Contrary to the naive notions of those who have consistently opposed affirmative action—including and especially opposition from certain black conservatives—the end of affirmative action in higher education will not end questions about whether a black person in any elite context has earned their place. Opposition to affirmative action is a very specific, very pernicious form of anti-blackness which rests on two (false) propositions: (1) the number of black people at elite institutions is “unnaturally high”, and (2) native-born black Americans in particular are somehow deficient, even relative to black immigrants. Too many in this country are vested in the notion that no elite institution can be truly meritocratic if too many black people are a part of it. So despite the fact that many in elite spheres are there because of the connections and/or wealth of their parents (rather than their own intellectual or artistic prowess), their presence in the elite is never challenged.

The end of affirmative action will not increase the percentage of Asian-American students accepted to elite universities much–if at all. People of Asian descent are a little over 7% of the U.S. population but are already the largest minority population at elite institutions beyond the half-dozen already named earlier, at three to six times higher a percentage on these campuses than in the general population (over 40% at CalTech for example). Regardless of how badly people want to believe that admission to elite institutions of higher education will somehow be “fairer” in the absence of affirmative action, the reality of college admissions is a far more opaque process. Each incoming class is curated, and the criteria (and how much weight each input to the admissions process is given) are controlled by the institutions–not the applicants. Low admission rates and the relatively small sizes of each class are part of the institutional strategy for maintaining their elite reputations. Legacy admissions almost certainly contribute to the maintenance and growth of the sizable endowments these institutions have. In the years to come, we will see just how few native-born black Americans actually benefited from affirmative action intended for them.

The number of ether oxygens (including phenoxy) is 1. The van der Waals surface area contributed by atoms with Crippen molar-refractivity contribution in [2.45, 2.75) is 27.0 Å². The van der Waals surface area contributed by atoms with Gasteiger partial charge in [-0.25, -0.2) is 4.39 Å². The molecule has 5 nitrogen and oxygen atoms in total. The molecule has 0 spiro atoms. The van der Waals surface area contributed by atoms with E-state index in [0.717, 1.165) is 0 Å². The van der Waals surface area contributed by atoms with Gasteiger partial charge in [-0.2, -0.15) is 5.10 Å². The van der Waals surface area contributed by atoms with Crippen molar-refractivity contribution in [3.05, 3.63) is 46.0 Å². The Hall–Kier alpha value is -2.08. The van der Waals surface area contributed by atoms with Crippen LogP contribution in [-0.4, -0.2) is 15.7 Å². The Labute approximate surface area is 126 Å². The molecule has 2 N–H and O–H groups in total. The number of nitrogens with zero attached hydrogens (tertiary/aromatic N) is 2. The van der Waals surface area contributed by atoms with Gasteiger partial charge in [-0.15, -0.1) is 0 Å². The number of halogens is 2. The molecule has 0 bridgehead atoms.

Social media is filled with assertions that elite universities will be able to use socioeconomic status as a proxy for race and still achieve their diversity goals. But this article in the Wall Street Journal reviews data from 8 states in addition to California who banned race-conscious admissions to their higher education institutions and found that there are consistently fewer black, Hispanic, and Native American students despite all the additional efforts the schools put toward achieving their diversity goals through other means. The end of affirmative action will therefore mean far fewer black students (and brown students) at elite higher education institutions. The notable exception to this (which highlights the way in which the Roberts court lacks the courage of its convictions) is military service academies.

Justice Sotomayor calls out Chief Justice Roberts’ hypocrisy in allowing military service academies to continue using affirmative action but not religious institutions

It was cowardly enough for Chief Justice Roberts to put the exception in a footnote. But even had he been bold enough to put the exception in the main body of the majority opinion, his message to black Americans is clear: you do not belong in the elite institutions of civilian life, but you are welcome to risk life and limb in the furtherance of this nation’s military goals.

Finally (for now), the end of affirmative action is far from the end of anti-black rulings from this court. Affirmative action in employment will almost certainly be the next thing to be ruled unconstitutional. Nor do I believe the court to be finished diminishing the voting rights of this country’s black citizens (despite recent rulings preserving what remains of section 2 of the Voting Rights Act).